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Dodge v. Waterfront Concerts LLC

United States District Court, D. Maine

May 3, 2018

WATERFRONT CONCERTS, LLC, et al., Defendants


          John C. Nivison U.S. Magistrate Judge.

         In this action, Plaintiffs Jayme and Todd Dodge seek to recover damages for injuries allegedly sustained during an incident that occurred on July 31, 2015, at the Darling's Waterfront Pavilion in Bangor.

         The matter is before the Court on Plaintiffs' Motion to Amend Complaint, through which motion Plaintiffs seek to join a John Doe defendant. (ECF No. 20.) Defendants oppose the motion.


         Plaintiffs allege that some of the individual defendants assaulted them while providing security services during a concert on July 31, 2015. (Second Amended Complaint, ECF No. 5.) As alleged, Defendant Bell directed Defendant Gagne to have Plaintiffs removed from the concert venue, and Defendants Bernosky, Bridges, Maley, and Jane Doe removed Defendants as directed. (Id. ¶ 26.) Plaintiffs assert various additional claims, including civil rights violations, against all of the defendants.

         In support of the motion to amend, Plaintiffs represent that in his recent deposition, Plaintiff Todd Dodge testified that a male security guard, who has not yet been identified, kicked and directed vulgarities toward Mr. Dodge while Mr. Dodge was on the ground. (Plaintiffs' Reply ¶ 2.) Plaintiffs request leave to join the unidentified security guard as a John Doe defendant.

         On August 23, 2017, the Court issued a scheduling order, which designated November 8, 2017, as the deadline for amendment of the pleadings and joinder of parties. (ECF No. 7.) Although the Court, on two occasions, has amended the scheduling order at the parties' request, the Court did not extend the deadline for the amendment of the pleadings and joinder of the parties. (ECF Nos. 9, 11.) The discovery deadline is June 14, 2018. (ECF No. 11.)


         Pursuant to Federal Rule of Civil Procedure 15(a)(1), a party can amend a pleading “as a matter of course” subject to certain time constraints. However, when a party seeks to amend a complaint more than 21 days after the filing of a responsive pleading, leave of court is required. Fed.R.Civ.P. 15(a)(2). In such a case, a court is to grant leave to amend “freely” when “justice so requires.” Id.; see also Foman v. Davis, 371 U.S. 178, 182 (1962) (“In the absence of any apparent or declared reason-such as undue delay, bad faith or dilatory motive on the part of the movant, repeated failure to cure deficiencies by amendments previously allowed, undue prejudice to the opposing party by virtue of allowance of the amendment, futility of amendment, etc.-the leave sought should, as the rules require, be ‘freely given.'”).

         The standard is elevated when the motion to amend is filed after the court's scheduling order deadline for the amendment of pleadings. When a party files a motion to amend after the deadline established for amendments in the scheduling order, the party must demonstrate good cause to amend the scheduling order. Johnson v. Spencer Press of Maine, Inc., 211 F.R.D. 27, 30 (D. Me. 2002); El-Hajj v. Fortis Benefits Ins. Co., 156 F.Supp.2d 27, 34 (D. Me. 2001); Fed.R.Civ.P. 16(b)(4). A court's assessment of good cause “focuses on the diligence (or lack thereof) of the moving party more than it does on any prejudice to the party-opponent.” Steir v. Girl Scouts of the USA, 383 F.3d 7, 12 (1st Cir. 2004). “Particularly disfavored are motions to amend whose timing prejudices the opposing party by ‘requiring a re-opening of discovery with additional costs, a significant postponement of the trial, and a likely major alteration in trial tactics and strategy.'” Id. (quoting Acosta-Mestre v. Hilton Int'l of P.R., Inc., 156 F.3d 49, 52 (1st Cir. 1998)). Ultimately, it falls to the court's discretion whether to grant a motion to amend, and that discretion should be exercised on the basis of the particular facts and circumstances of the case. Id.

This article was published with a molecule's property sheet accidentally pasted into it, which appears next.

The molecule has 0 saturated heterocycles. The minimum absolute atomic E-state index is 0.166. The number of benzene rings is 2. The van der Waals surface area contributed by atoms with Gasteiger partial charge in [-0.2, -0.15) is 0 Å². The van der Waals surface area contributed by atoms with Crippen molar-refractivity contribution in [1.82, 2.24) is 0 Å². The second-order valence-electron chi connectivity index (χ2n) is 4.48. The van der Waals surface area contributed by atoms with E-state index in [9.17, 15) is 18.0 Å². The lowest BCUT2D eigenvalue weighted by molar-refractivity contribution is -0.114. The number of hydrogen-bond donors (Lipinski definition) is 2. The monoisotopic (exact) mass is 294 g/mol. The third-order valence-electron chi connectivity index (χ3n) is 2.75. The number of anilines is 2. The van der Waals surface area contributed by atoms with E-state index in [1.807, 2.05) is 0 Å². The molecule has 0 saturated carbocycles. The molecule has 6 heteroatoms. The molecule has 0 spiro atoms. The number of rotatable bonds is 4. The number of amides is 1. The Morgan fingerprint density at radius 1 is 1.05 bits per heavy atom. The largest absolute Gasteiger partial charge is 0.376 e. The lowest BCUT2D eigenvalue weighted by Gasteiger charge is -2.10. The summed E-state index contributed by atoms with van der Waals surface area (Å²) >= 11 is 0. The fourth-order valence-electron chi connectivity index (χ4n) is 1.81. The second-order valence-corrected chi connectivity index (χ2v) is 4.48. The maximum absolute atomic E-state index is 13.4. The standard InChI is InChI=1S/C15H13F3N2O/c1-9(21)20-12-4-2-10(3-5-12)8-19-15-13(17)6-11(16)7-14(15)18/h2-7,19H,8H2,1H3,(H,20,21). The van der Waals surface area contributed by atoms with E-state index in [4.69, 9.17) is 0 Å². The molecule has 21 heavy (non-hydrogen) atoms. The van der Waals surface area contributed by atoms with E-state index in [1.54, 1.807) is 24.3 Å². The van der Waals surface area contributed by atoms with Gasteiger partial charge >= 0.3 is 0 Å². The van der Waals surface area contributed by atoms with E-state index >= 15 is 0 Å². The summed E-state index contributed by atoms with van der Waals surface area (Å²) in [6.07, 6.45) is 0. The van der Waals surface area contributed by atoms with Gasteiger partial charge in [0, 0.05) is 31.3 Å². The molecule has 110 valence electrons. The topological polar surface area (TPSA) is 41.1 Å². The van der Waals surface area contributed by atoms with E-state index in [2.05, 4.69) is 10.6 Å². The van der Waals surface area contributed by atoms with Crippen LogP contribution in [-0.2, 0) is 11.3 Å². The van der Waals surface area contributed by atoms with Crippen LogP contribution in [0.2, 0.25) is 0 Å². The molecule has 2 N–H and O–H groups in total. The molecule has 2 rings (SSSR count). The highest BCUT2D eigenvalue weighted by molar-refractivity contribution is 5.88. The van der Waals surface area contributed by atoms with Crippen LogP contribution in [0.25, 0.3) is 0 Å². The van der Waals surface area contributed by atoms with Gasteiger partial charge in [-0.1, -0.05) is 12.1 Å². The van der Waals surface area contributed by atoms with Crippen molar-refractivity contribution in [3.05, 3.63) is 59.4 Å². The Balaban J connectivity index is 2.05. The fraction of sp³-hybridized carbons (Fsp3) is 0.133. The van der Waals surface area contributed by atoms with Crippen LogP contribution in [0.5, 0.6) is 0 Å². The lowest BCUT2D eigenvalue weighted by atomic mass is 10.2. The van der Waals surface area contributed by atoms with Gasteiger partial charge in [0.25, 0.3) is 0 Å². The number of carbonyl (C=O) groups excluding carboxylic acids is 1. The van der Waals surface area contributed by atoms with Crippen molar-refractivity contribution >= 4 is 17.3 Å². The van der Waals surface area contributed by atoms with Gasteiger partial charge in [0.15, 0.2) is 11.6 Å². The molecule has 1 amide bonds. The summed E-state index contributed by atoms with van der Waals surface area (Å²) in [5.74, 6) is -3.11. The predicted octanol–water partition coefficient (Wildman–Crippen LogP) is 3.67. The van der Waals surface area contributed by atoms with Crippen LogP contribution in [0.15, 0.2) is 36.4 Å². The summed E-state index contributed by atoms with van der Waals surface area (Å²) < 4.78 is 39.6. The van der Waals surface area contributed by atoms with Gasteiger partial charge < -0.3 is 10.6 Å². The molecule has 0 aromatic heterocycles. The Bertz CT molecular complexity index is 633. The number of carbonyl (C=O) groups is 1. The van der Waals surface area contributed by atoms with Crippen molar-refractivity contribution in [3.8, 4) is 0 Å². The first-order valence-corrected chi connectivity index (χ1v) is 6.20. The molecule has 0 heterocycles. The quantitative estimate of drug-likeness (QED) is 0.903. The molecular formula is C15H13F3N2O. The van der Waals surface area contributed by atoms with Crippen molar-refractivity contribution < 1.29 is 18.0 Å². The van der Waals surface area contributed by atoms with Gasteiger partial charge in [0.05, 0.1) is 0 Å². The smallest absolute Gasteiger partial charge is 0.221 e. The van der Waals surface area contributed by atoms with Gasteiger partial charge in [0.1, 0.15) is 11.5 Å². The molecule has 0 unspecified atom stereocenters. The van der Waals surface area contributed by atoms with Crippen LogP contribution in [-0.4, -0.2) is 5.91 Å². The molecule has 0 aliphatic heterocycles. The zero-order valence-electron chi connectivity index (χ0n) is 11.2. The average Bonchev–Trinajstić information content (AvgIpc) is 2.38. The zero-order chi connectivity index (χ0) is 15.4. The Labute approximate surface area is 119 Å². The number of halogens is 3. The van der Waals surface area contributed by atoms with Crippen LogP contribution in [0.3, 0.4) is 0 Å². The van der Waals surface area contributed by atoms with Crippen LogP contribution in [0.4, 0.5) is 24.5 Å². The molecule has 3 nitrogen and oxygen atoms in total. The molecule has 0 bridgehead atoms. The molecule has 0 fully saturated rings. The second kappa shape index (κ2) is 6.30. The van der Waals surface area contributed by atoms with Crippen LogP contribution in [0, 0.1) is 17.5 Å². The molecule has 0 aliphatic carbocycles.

In assessing whether good cause exists in this case, the Court notes that Plaintiff Todd Dodge was evidently aware of the potential John Doe defendant's involvement in the July 31, 2015, incident when the incident occurred. That is, according to Plaintiffs, Plaintiff Todd Dodge disclosed the actions of the proposed defendant during his deposition. (Reply ¶¶ 2, 3.) Plaintiffs cannot reasonably argue that they were unaware of a possible claim against the proposed John Doe defendant until the deposition. In addition, because Plaintiffs seek to join a John Doe defendant, the Court lacks any information about the individual, including his current location, his availability, and his possible discovery needs. The Court, therefore, cannot assess the impact of the proposed amendment on the future course of the case. Under the circumstances, particularly given the impending discovery deadline, which has been extended on two occasions, Plaintiffs have failed to establish the required good cause to amend the scheduling order to permit the joinder of the proposed John Doe defendant.[1]


         Based on the foregoing analysis, the Court denies Plaintiffs' ...

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